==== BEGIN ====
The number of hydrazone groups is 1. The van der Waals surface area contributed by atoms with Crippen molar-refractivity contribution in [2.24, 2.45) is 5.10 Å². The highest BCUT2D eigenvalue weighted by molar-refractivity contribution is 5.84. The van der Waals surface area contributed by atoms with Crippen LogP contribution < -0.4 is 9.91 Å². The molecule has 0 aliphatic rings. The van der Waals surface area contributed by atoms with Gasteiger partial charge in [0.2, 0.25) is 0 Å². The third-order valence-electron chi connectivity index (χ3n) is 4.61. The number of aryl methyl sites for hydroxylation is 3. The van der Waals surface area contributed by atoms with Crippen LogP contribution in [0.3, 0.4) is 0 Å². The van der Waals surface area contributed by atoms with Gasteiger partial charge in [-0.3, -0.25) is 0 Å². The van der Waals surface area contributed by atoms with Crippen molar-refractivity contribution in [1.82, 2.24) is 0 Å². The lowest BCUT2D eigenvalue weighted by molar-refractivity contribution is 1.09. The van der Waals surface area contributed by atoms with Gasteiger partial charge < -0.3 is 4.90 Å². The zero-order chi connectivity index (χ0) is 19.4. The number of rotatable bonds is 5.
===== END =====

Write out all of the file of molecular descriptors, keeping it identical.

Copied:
The number of hydrazone groups is 1. The van der Waals surface area contributed by atoms with Crippen molar-refractivity contribution in [2.24, 2.45) is 5.10 Å². The highest BCUT2D eigenvalue weighted by molar-refractivity contribution is 5.84. The van der Waals surface area contributed by atoms with Crippen LogP contribution < -0.4 is 9.91 Å². The molecule has 0 aliphatic rings. The van der Waals surface area contributed by atoms with Gasteiger partial charge in [0.2, 0.25) is 0 Å². The third-order valence-electron chi connectivity index (χ3n) is 4.61. The number of aryl methyl sites for hydroxylation is 3. The van der Waals surface area contributed by atoms with Crippen LogP contribution in [0.3, 0.4) is 0 Å². The van der Waals surface area contributed by atoms with Gasteiger partial charge in [-0.3, -0.25) is 0 Å². The van der Waals surface area contributed by atoms with Crippen molar-refractivity contribution in [1.82, 2.24) is 0 Å². The lowest BCUT2D eigenvalue weighted by molar-refractivity contribution is 1.09. The van der Waals surface area contributed by atoms with Gasteiger partial charge < -0.3 is 4.90 Å². The zero-order chi connectivity index (χ0) is 19.4. The number of rotatable bonds is 5.